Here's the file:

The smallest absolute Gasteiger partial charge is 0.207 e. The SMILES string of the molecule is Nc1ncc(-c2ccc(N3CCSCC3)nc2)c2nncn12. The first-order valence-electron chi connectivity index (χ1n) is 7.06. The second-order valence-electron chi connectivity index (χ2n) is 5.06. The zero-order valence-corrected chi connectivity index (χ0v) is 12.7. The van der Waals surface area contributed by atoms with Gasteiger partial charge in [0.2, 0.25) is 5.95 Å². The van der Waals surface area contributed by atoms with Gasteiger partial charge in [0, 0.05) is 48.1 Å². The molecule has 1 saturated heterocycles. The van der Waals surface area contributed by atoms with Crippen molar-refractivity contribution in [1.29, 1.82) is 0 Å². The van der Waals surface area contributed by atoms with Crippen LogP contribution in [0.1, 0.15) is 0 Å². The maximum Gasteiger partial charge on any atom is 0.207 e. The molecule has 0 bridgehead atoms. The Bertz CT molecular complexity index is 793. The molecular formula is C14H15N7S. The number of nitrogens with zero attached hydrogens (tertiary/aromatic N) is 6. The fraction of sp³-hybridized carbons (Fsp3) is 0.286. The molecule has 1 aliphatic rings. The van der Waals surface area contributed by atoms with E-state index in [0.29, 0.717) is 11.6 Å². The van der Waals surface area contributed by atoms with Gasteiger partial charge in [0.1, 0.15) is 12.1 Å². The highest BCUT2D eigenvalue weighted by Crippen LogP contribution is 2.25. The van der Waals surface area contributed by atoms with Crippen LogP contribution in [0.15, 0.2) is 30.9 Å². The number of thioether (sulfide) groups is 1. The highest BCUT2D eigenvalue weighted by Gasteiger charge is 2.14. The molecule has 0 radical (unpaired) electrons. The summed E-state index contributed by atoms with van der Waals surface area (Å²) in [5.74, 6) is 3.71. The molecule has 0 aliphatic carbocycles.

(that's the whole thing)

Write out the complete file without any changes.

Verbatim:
The smallest absolute Gasteiger partial charge is 0.207 e. The SMILES string of the molecule is Nc1ncc(-c2ccc(N3CCSCC3)nc2)c2nncn12. The first-order valence-electron chi connectivity index (χ1n) is 7.06. The second-order valence-electron chi connectivity index (χ2n) is 5.06. The zero-order valence-corrected chi connectivity index (χ0v) is 12.7. The van der Waals surface area contributed by atoms with Gasteiger partial charge in [0.2, 0.25) is 5.95 Å². The van der Waals surface area contributed by atoms with Gasteiger partial charge in [0, 0.05) is 48.1 Å². The molecule has 1 saturated heterocycles. The van der Waals surface area contributed by atoms with Crippen molar-refractivity contribution in [1.29, 1.82) is 0 Å². The van der Waals surface area contributed by atoms with Crippen LogP contribution in [0.1, 0.15) is 0 Å². The maximum Gasteiger partial charge on any atom is 0.207 e. The molecule has 0 bridgehead atoms. The Bertz CT molecular complexity index is 793. The molecular formula is C14H15N7S. The number of nitrogens with zero attached hydrogens (tertiary/aromatic N) is 6. The fraction of sp³-hybridized carbons (Fsp3) is 0.286. The molecule has 1 aliphatic rings. The van der Waals surface area contributed by atoms with E-state index in [0.29, 0.717) is 11.6 Å². The van der Waals surface area contributed by atoms with Gasteiger partial charge in [0.1, 0.15) is 12.1 Å². The highest BCUT2D eigenvalue weighted by Crippen LogP contribution is 2.25. The van der Waals surface area contributed by atoms with Crippen LogP contribution in [0.15, 0.2) is 30.9 Å². The number of thioether (sulfide) groups is 1. The highest BCUT2D eigenvalue weighted by Gasteiger charge is 2.14. The molecule has 0 radical (unpaired) electrons. The summed E-state index contributed by atoms with van der Waals surface area (Å²) in [5.74, 6) is 3.71. The molecule has 0 aliphatic carbocycles.